A pair of MoPac GP7’s bracketing two GP9’s are rolling high above the city of St. Louis, Missouri. Take note that one of the tank cars on ground level is lettered “Eastman…” it could be carrying chemicals for developing this very roll of film! Photo by Jim Boyd, collection of Kevin EuDaly
Train Frequency and Symbols
Although we did not keep records in the 1970s and 80s, our memories of MoPac train volume was light to moderate on the routes we visited. Based on our experiences, we estimate that the 24-hour train counts on most subdivisions were in the teens or single digits. The Omaha and Oklahoma Subs each saw four trains on average in 24 hours, while the Carthage, Osawatomie, and Van Buren Subs ran perhaps eight trains or less in the same time period. The Coffeyville Sub, as well as the River and Sedalia Subs west of their junction near Jefferson City, each had maybe 14-16 per day, with the Gorham Sub and the Kansas City Sub seeing 20 or more in that same time period.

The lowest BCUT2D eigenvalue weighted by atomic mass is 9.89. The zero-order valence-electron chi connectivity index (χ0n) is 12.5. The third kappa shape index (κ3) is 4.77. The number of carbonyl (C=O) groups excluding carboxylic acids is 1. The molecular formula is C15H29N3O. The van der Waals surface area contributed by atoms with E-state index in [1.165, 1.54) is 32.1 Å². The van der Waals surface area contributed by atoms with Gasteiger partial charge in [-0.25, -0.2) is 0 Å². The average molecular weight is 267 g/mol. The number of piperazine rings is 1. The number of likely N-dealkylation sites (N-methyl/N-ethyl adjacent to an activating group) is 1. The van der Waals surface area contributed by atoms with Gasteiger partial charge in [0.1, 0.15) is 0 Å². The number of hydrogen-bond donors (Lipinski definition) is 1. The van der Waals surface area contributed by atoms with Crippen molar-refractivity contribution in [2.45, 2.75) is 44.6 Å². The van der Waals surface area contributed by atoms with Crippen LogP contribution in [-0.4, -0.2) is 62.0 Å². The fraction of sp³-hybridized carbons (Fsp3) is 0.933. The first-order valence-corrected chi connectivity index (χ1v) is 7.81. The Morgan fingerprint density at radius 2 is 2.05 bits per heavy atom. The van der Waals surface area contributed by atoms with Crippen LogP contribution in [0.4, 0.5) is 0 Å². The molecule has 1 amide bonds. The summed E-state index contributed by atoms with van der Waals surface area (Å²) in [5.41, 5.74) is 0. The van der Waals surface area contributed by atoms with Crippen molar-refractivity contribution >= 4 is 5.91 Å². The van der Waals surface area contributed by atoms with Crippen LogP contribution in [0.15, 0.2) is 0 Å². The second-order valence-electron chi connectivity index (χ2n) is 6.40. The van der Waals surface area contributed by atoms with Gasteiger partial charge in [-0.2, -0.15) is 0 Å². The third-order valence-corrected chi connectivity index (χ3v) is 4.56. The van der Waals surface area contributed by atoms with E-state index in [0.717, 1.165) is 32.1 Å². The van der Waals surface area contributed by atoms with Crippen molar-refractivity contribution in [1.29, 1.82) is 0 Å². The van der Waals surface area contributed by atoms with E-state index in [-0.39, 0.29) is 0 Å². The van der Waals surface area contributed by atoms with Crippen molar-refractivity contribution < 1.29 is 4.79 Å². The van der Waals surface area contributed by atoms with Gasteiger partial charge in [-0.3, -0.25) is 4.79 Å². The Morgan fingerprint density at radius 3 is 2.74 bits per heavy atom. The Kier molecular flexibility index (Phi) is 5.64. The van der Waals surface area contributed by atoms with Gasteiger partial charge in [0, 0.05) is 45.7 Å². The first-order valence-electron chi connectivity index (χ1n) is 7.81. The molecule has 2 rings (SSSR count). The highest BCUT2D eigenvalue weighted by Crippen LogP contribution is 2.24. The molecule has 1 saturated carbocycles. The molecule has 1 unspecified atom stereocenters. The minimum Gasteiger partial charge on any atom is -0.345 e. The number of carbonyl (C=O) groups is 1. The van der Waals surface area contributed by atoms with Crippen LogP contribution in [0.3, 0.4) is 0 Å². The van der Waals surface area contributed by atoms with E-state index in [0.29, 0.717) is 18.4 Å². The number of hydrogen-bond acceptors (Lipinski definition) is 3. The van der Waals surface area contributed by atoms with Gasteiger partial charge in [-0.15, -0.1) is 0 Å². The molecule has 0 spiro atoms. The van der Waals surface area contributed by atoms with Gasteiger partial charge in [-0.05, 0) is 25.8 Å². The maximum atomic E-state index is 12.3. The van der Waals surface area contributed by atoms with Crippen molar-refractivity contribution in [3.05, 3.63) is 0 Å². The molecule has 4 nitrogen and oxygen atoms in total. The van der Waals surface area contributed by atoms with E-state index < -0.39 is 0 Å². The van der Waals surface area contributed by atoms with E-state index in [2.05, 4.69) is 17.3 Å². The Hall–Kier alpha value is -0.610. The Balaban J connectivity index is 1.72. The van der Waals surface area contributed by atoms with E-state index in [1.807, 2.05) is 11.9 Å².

Like other railroads, MP traffic varied, sometimes significantly, from day to day. A careful observer of the Carthage and Cotter Subs in the late 70s and early 80s said that on a good day, he might see 7 trains in daylight, while on a bad day, he would see none! Other stretches of the system (Jefferson City to St. Louis as well as St. Louis to Little Rock) were busier, but for various reasons we did not visit them…
The caboose of a southbound Missouri Pacific loaded coal train passes Burlington Northern SD40-2 no. 7803, the lead unit of a northbound coal empty at Lenapah, Okla., on the Wagoner Sub July 1981. Photo by Paul Walters